Each resident will complete 8 rotational learning experiences that are approximately 6 weeks in length and some longitudinal program components. A “Development Plan” for the year is developed based on an individual’s entering interests, rotation preferences, areas of prior experience, and areas of strength or weakness. Core experiences include at least one surgical rotation (orthopedic surgery/pain consult service, neurosurgery or general surgery), a general medicine or cardiology rotation, drug policy, and 6 weeks of ambulatory care. Each resident has four additional elective rotations that may include: an additional 6 weeks of ambulatory care, emergency medicine, investigational drug services, oncology, infectious disease, transplant (liver, kidney, heart/lung), critical care, pediatrics, cardiology, or psychiatry. There are multiple ambulatory care learning experiences available. During a 6 week ambulatory block, residents typically rotate through 2-3 different clinic experiences. During a 12 week ambulatory block, residents may rotate through up to 4 different clinic experiences. There is a broader scope of clinics available for residents who choose 12 versus 6 weeks of ambulatory care. Longitudinal program elements include pharmacy operations and research.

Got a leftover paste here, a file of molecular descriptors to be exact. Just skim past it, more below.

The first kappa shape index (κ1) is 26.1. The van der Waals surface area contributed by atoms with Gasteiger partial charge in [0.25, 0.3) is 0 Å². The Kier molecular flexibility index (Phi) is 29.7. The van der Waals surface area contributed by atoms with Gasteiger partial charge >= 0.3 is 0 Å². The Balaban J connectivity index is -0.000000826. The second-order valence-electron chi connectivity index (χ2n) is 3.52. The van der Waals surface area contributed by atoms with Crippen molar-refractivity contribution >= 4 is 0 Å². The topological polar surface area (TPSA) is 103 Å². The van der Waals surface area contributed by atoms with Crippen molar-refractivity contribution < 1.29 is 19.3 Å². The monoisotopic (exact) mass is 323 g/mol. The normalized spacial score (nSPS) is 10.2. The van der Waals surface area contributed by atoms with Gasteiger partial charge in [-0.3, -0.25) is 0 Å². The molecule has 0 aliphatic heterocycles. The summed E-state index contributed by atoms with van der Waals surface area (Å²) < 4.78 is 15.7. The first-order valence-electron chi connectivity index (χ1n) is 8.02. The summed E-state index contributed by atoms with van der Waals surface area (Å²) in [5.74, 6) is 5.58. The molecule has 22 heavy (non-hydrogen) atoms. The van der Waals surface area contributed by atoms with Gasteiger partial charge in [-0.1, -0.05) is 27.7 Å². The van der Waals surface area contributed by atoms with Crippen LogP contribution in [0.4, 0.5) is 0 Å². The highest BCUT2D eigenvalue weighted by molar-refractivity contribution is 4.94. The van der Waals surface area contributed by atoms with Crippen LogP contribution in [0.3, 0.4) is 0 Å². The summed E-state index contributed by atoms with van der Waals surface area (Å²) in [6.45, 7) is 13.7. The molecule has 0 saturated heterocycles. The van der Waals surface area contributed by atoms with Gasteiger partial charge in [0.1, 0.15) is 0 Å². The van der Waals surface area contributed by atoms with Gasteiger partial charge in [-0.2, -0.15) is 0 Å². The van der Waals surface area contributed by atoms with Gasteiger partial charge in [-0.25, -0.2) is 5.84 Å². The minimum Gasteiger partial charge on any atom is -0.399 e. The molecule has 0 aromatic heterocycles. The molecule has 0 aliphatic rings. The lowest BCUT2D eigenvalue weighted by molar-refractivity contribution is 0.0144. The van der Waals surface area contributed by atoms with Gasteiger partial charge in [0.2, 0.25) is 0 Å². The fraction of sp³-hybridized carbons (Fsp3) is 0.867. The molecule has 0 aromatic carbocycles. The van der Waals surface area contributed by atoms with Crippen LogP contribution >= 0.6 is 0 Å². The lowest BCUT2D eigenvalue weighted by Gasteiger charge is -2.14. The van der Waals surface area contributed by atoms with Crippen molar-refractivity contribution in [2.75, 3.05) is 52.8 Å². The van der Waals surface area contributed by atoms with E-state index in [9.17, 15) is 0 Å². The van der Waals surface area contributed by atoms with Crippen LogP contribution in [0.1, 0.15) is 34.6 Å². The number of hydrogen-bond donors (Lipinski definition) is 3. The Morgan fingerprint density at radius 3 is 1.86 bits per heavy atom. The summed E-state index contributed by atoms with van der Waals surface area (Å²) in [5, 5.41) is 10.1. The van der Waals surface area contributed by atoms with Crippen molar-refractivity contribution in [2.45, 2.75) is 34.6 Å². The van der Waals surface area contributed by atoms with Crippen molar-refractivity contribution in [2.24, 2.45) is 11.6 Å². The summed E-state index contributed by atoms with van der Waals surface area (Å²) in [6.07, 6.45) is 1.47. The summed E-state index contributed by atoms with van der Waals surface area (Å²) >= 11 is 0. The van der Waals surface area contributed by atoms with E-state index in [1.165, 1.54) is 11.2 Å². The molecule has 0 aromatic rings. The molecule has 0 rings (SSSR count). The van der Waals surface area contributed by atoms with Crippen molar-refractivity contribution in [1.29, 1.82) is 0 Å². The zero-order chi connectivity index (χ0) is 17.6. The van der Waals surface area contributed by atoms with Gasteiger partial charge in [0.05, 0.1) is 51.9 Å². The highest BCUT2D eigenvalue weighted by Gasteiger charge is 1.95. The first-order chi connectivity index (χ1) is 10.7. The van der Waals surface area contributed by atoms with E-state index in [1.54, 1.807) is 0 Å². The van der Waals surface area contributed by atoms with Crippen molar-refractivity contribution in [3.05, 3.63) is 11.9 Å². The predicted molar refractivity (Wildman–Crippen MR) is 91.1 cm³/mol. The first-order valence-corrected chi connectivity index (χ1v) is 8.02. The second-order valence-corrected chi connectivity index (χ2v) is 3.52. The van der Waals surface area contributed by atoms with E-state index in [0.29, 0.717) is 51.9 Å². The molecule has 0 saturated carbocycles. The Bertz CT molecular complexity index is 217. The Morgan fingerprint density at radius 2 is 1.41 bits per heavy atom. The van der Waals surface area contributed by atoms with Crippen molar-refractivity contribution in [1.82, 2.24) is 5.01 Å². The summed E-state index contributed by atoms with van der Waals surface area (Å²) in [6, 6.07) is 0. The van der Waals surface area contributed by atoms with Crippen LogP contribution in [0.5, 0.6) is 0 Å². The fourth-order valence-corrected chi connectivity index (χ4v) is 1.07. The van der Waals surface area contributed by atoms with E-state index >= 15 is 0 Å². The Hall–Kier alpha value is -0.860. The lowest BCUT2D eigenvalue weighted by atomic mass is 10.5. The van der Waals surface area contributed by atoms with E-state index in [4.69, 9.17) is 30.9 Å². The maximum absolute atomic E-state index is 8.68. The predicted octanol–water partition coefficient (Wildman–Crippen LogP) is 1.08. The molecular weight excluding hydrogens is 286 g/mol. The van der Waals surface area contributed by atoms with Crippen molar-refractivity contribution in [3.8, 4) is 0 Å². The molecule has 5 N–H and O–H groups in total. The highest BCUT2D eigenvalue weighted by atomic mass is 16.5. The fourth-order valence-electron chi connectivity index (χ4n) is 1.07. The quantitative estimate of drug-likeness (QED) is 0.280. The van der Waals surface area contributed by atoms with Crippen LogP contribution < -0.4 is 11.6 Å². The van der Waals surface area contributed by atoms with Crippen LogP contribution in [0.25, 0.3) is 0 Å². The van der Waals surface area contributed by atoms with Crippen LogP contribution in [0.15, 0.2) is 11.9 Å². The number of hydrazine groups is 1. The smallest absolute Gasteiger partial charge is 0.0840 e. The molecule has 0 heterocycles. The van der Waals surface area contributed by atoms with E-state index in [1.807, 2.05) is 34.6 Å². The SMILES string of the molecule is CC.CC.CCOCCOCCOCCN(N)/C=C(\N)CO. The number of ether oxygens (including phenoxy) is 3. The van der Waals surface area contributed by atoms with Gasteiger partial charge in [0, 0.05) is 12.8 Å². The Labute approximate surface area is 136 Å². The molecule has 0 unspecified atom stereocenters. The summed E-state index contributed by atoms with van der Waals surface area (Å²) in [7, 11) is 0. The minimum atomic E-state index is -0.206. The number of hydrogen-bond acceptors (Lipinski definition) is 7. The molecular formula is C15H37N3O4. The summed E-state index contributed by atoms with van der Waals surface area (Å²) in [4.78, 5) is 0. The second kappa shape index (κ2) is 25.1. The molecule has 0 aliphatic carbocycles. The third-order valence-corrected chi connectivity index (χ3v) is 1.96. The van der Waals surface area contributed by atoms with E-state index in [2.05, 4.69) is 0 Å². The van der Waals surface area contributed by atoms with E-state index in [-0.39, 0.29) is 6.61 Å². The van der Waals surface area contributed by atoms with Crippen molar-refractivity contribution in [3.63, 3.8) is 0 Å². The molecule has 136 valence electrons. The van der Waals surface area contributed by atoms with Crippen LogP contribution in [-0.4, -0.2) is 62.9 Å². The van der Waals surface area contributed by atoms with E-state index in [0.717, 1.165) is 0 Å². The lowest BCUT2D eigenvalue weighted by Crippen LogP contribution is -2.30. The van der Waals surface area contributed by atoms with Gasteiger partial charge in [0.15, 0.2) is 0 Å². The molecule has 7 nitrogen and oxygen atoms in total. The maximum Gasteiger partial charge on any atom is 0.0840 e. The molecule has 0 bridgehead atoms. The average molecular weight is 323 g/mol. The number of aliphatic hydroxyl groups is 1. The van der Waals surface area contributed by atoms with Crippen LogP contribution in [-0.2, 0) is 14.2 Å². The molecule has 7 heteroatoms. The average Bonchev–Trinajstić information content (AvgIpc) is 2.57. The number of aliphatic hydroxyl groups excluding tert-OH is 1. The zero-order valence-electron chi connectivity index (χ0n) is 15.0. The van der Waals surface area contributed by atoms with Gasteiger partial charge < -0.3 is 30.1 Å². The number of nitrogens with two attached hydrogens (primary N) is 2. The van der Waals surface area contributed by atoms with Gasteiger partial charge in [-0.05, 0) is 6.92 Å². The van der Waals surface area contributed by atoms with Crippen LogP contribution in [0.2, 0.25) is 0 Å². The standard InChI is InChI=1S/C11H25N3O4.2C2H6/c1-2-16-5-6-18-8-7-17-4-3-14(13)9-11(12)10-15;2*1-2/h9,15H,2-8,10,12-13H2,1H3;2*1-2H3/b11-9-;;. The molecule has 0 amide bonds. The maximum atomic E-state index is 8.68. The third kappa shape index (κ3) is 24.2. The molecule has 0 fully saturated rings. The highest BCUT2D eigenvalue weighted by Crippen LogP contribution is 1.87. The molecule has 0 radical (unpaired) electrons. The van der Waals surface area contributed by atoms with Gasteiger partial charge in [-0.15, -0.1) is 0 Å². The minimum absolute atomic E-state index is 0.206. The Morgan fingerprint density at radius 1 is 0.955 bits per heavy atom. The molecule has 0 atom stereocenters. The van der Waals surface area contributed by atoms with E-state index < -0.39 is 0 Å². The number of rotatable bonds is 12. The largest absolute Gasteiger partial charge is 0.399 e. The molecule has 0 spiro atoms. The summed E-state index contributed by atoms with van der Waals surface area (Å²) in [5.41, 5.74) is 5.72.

How frequently do I staff in pharmacy operations and carry the code pager?

PGY1 residents will gain experience in order verification, centralized and satellite pharmacy operations, sterile technique and IV additives checking and preparation. In the final third of the year, residents assume the Pharmacist In Charge (PIC) role during staffing. PGY1 residents carry the code blue pager, code stroke pager, and/or code sepsis pager at different times during the year and respond as part of a larger medical response team to emergencies in the hospital.

Frequency of PGY1 staffing: Typically one 8 hour shift per week (typically weekend staffing shifts after licensure is achieved). Shifts will include a mix of day shifts (7 AM-3:30 PM) and midday/evening shifts (230-11:00PM).

Frequency of PGY1 code coverage: Approximately 15 code shifts/year (Mon-Fri 730 AM-430 PM) plus weekend coverage when staffing on a weekend day.

What sort of teaching experience will I gain? Does your program offer a teaching certificate?